While literary tastes are subjective, some books transcend time and language to become universally beloved (or at least, universally read). These are the novels that become part of our collective conscious, shaping the way we understand the world.
Some of these books are among the most popular books of all time; some are perennial favorites on high school reading lists; some are popular bucket list books; some were banned when they were first published. But they're all worth reading.
The Color Purple
Only a handful of books have managed to win both the Pulitzer Prize and a National Book Award—that should give you a sense of how much this book has resonated with readers. The Color Purple is written from the point of view of Celie, a young black woman living in the early 1900s. Though she suffers horrible abuse, Celie somehow perseveres.
The Color Purple has since been adapted into an Academy Award-nominated movie and a musical, but the story is still most powerful in its original form.
The Adventures of Huckleberry Finn
Mark Twain is known as the "father of American literature," and anyone who's read his work can see why. Twain's prose is simple yet mesmerizing, and his storytelling abilities are still unparalleled more than a century later.
The Adventures of Huckleberry Finn has the distinction of being both one of the most banned books of all time and one of the top contenders for the Great American Novel.
One Hundred Years of Solitude
This novel was written by a winner of the Nobel Prize, is one of the most famous examples of magical realism, and has been listed by Joan Didion as one of the books that changed her life.
Though some readers complain the story is a little hard to follow (admittedly, there are many, many members of the Buendía family to keep track of), this fantastical story is more than worth the effort.
If you don't know what it means to tilt at windmills, then you owe it to yourself to cross Don Quixote off your reading bucket list. This 17th century treasure follows a nobleman who has lost his mind and proceeds to have insane adventures in the name of chivalry.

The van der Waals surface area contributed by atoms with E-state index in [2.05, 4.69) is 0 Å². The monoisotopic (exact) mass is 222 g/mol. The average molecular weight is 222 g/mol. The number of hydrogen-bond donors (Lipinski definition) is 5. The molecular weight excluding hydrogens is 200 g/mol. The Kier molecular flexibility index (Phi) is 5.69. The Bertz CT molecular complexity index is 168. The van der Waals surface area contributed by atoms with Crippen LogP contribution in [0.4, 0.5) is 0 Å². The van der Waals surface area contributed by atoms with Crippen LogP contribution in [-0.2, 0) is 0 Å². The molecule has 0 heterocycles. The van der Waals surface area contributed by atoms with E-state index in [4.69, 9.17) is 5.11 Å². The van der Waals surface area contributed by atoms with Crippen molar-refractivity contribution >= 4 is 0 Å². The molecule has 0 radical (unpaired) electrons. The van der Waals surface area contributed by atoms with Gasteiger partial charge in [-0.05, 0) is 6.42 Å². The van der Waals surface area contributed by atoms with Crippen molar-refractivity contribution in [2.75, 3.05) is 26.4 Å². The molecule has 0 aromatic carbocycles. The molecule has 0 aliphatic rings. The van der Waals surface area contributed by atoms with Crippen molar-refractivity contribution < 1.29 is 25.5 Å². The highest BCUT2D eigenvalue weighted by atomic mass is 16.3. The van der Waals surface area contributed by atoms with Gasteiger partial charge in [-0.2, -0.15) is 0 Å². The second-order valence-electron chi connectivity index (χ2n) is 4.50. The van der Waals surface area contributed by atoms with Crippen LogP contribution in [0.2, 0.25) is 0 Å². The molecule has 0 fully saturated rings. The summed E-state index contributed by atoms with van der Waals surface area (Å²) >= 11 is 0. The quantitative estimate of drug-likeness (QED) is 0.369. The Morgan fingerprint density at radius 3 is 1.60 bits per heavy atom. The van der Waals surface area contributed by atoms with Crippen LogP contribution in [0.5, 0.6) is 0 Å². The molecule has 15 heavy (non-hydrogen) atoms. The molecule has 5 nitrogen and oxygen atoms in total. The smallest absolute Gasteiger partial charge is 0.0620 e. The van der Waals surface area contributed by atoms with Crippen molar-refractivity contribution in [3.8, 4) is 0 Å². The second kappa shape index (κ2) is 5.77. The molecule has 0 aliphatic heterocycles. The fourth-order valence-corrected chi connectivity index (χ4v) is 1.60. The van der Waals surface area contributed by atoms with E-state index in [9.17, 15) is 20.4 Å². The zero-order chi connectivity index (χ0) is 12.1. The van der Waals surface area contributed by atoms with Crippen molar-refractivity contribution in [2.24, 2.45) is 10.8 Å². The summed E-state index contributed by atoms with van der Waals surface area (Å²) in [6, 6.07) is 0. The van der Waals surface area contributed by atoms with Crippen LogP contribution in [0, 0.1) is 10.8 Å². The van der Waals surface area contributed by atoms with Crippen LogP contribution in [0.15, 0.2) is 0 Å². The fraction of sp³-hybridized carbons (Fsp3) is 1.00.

Though its age and length (about 1000 pages) make the novel feel a bit intimidating, trust us—there's a reason it's one of the most popular books of all time.
If you somehow made it through childhood without reading Charlotte's Web—or if you did, but no longer remember it—stop what you're doing and pick up a copy of this book. A regular essayist for the New Yorker and the co-author of The Elements of Style, a guide that will likely never leave syllabi for college writing courses, no one writes like E.B. White.
Few authors have been able to match his talent for telling a children's story in a tone that's equally compelling to adults—and we'd argue that no one has pulled it off with the same amount of whimsy or charm.
Things Fall Apart
History is (usually) written by the victors—but every once in a while, a novel like Things Fall Apart breaks through and lets us see the past from another angle. Set in the late 1800s, this historical fiction novel is told from the point of view of Igbo, an African villager who is helpless to stop the colonization of his culture by British forces.
According to Toni Morrison, “African literature is incomplete and unthinkable without the works of Chinua Achebe.”
The City and the Pillar
One of the first openly queer writers of the 20th century, Gore Vidal was known for his impeccable style and wit. This landmark novel in gay literature takes place in the first half of the century, and follows Jim, a man who struggles to accept his own attraction to men.
Jim travels around the country and has affairs with men in New York, New Orleans and Hollywood—but cannot bring himself to openly live as a gay man in WWII-era America.
Often credited as the first feminist novel, this classic book about a plain, principled governess has captivated readers since it was published in 1847. After a childhood of neglect, Jane falls in love with her employer, Mr. Rochester—but when she find out he's been keeping a distressing secret from her, she must choose between her happiness and her morals.
Featuring a twist that's still shocking more than 150 years later (if you don't know what it is, we won't spoil it for you), this exceedingly well-crafted novel also inspired Daphne du Maurier's Rebecca and Jean Rhys' Wide Sargasso Sea.
The God of Small Things
Widely considered a modern classic, Arundhati Roy’s Man Booker Prize–winning book is set in 1960s India. The family saga and political drama opens with the funeral of a young girl, the cousin of protagonists and fraternal twins Estha and Rahel.
At just seven years old, the twins observe the tense interactions of adults with a wide-eyed innocence. Meanwhile, the political upheaval in 1969 Kerala, India—where Communism clashes with the caste system—reaches new heights.
The Master & Margarita
An example of both Russian literature and fantasy, The Master & Margarita is a twisting, dark comedy that explores good and evil, intellectualism, and love. Satan arrives in 1930s Moscow, and immediately predicts the death of the atheist leader of a literary group before going on to wreak havoc around the city.
This story is intertwined with the relationship between the Master, who was committed to a psychiatric hospital after finishing his novel about Pontius Pilate and Jesus, and his lover, Margarita.
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